That said, carving pieces of the dark-stained areas did produce some quite interesting effects, like this cute little swirl of striped colours:

KJ004 WIP 10-02 2

This was how they looked after I did the first round of chiselling and came back to them today:

KJ004 WIP 12-02 1

And this is how they look now I’ve done all the way around the outside:

KJ004 WIP 12-02 2

I’ll finish off the sheer sides with my new Compass Plane in the next couple of days, but it’d be best to finish that fully after I’ve cut the fore-foot areas.

Disappointingly, this wood seems far too soft to hold any detail, as it tears very easily at the end grain. I may have to content myself with some elegantly-shaped, if not intricately-carved footwear in this case. Oh well, at least I won’t be using up all my good ideas at once. More to come soon 🙂

– K.J.

KJ004 – Handmade Shoes, mark 4


Hey-y-y, finally, I have gotten round to doing the first post on my Making Nice Things blog 🙂  Welcome to JK Mullett/Keira James’ Art and Craft. There is much more to come.

I’m just starting work on my fourth pair of handmade shoes. At some point, I’ll post images of my first three pairs, but for now I’m going to detail all the steps I go through putting a pair of shoes together. I’ve had a fair bit of experience making shoes since I started about a year ago, but it’s still an entirely experimental process – some things I know well enough to do right first time, others I’ll get wrong and I’ll need to find other ways. There’s no other way to learn.

Right, a month or so ago I picked up this bit of timber from a local builder’s yard. Obviously, this bit of wood is past its prime but I think there’s enough solid, undamaged wood on the left side to make a pair of wooden soles. This is how my shoes start out:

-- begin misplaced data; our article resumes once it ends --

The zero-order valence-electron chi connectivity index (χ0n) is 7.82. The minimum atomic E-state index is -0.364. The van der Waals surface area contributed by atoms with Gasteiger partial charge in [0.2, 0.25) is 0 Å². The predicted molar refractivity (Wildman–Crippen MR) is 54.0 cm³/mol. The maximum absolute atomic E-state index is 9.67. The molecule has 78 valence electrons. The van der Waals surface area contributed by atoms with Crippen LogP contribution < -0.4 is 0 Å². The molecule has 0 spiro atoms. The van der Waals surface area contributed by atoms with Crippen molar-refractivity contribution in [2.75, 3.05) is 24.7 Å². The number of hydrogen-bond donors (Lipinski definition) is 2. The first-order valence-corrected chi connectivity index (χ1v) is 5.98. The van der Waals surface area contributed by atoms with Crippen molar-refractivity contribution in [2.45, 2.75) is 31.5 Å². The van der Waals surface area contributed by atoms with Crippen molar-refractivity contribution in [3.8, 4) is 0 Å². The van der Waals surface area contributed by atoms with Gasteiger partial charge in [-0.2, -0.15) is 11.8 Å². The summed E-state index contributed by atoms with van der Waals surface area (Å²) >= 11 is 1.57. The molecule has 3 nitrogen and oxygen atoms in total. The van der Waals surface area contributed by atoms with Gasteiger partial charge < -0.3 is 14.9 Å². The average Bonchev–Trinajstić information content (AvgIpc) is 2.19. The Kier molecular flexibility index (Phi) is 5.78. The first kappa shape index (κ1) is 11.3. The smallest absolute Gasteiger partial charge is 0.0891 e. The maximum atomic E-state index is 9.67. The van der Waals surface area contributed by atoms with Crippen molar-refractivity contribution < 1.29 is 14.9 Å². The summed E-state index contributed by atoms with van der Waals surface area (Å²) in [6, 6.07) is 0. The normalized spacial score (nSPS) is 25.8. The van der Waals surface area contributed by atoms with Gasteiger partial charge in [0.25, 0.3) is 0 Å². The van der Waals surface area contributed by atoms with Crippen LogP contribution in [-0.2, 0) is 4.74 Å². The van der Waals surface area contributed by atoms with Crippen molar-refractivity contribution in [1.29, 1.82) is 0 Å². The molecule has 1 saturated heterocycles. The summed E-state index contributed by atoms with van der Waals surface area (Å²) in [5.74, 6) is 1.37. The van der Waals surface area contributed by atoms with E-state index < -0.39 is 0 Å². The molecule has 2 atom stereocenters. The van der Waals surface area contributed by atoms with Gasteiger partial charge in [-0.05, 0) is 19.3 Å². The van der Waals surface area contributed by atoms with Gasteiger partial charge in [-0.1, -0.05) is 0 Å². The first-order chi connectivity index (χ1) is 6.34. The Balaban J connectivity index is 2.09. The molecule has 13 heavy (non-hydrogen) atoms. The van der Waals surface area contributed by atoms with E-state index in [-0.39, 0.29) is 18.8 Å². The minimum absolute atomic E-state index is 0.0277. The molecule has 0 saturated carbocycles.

WIP 2014-01-30 Plank

Naturally, I’m far too lazy to mark these rough blocks out properly, so I use a reliable enough method of measuring: I know my feet are smaller than my boots, so bigger than that is big enough:

WIP 2014-01-30 Boot

Next I simply sawed the plank across and along the bigger-than-boot marks, which was fairly quick but hard work. It wa actually the first time I’ve used a large handsaw & I found it a little unweildy, but I’ll have plenty more practice before I can put my works into production. There were a few podially-privileged friends living in the splinters so I had to be a bit careful to get them out of the way. I’ll have to find another use for the off-cuts besides being a spider habitat – perhaps carving them into jewellery, shoe clips or other accessories.

In the next few days I’ll plan out exactly what shape these big blocks will be carved into to turn them into usable, comfortable footwear. Two blocks is a far cry from the sculptured form I have in mind for the finished products, but you have to start somewhere.

WIP 2014-01-30 Sawn

I’m considering a hybrid of these designs: a closed toe cap with the double-D-Ring fastening strap, and my first attempt at hand-carved detailing on the wooden heel and around the toe area. I’ve plenty to go on since I’ve spent bloody ages sketching out designs. I’ll post finished designs up here as they get, y’know, designed.

2012-01-02 Sketches Web

That’s all for now.

– K.J.

New Things, Nov 2013


Since the IX project finished, I’ve been sorting out promotional bits and web stuff – making cards, banners, avatars and all those things. Here’s a summary of the New Things:

Grindstone Art is now on Twitter: https://twitter.com/GrindstoneArt / @GrindstoneArt